I knew Neapolitans who read cards in earnest, and interpreted dreams with numeric systems. Before the tourists, the canyon-street of peeling stucco called Spaccanapoli was lined with wart-faced marionettes, masks and pulcinelle harlequins, steeped in folklore.
Catholicism in Naples can be richly occult: in the chapel of Sansevero, the marble veil over Christ’s body is so impossibly thin it must have been draped over him and turned to stone by magic, so they say; in a crypt below are the skeletal remains of a couple whose vascular systems are petrified by an 18th-century alchemist’s experiment.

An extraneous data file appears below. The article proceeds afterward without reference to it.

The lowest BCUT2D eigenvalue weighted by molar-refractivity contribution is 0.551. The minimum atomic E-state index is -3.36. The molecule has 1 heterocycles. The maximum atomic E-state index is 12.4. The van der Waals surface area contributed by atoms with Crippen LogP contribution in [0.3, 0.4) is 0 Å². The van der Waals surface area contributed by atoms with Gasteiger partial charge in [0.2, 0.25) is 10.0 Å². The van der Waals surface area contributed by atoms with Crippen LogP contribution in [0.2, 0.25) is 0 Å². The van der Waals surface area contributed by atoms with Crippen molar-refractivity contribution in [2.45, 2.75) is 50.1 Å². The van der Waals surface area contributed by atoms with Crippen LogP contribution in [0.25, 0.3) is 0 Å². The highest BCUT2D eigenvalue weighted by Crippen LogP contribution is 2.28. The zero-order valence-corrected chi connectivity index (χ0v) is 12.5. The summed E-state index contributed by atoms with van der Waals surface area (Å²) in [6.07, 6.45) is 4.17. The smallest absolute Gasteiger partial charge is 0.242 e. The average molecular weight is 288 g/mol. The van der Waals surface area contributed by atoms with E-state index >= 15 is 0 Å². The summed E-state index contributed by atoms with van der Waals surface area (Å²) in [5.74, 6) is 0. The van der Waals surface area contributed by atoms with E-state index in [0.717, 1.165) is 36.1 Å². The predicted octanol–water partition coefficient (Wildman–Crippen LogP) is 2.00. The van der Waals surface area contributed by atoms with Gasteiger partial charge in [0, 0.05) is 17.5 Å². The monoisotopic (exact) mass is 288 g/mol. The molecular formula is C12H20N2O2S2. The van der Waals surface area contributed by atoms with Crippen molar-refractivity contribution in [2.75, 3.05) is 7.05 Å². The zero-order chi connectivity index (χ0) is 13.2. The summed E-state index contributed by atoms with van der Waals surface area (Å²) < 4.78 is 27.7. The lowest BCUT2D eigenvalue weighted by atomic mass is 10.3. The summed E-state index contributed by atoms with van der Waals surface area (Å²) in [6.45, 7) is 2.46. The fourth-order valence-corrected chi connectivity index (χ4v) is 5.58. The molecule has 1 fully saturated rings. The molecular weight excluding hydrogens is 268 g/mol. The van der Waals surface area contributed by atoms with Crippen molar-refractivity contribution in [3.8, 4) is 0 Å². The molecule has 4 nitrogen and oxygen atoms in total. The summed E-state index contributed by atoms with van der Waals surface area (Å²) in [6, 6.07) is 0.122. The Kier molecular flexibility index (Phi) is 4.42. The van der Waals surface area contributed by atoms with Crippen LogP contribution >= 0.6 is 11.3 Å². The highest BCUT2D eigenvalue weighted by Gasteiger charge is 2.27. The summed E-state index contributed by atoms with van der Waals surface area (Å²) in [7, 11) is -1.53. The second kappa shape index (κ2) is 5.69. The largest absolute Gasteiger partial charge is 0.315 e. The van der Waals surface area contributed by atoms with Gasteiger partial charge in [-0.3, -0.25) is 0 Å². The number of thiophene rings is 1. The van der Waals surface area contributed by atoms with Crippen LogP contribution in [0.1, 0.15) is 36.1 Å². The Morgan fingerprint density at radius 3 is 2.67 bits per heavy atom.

What’s this got to do with Maradona? Everything. Maradona practised sorcery on the pitch; he played voodoo football. Maradona could mind-read and outwit a spellbound opponent’s motive before he knew it himself. No player can be a team, but Maradona’s sixth sense infused those alongside him; his captaincy was seance, as was his communion with Naples. Maradona played pagan football for a pagan city, and that was why it loved him.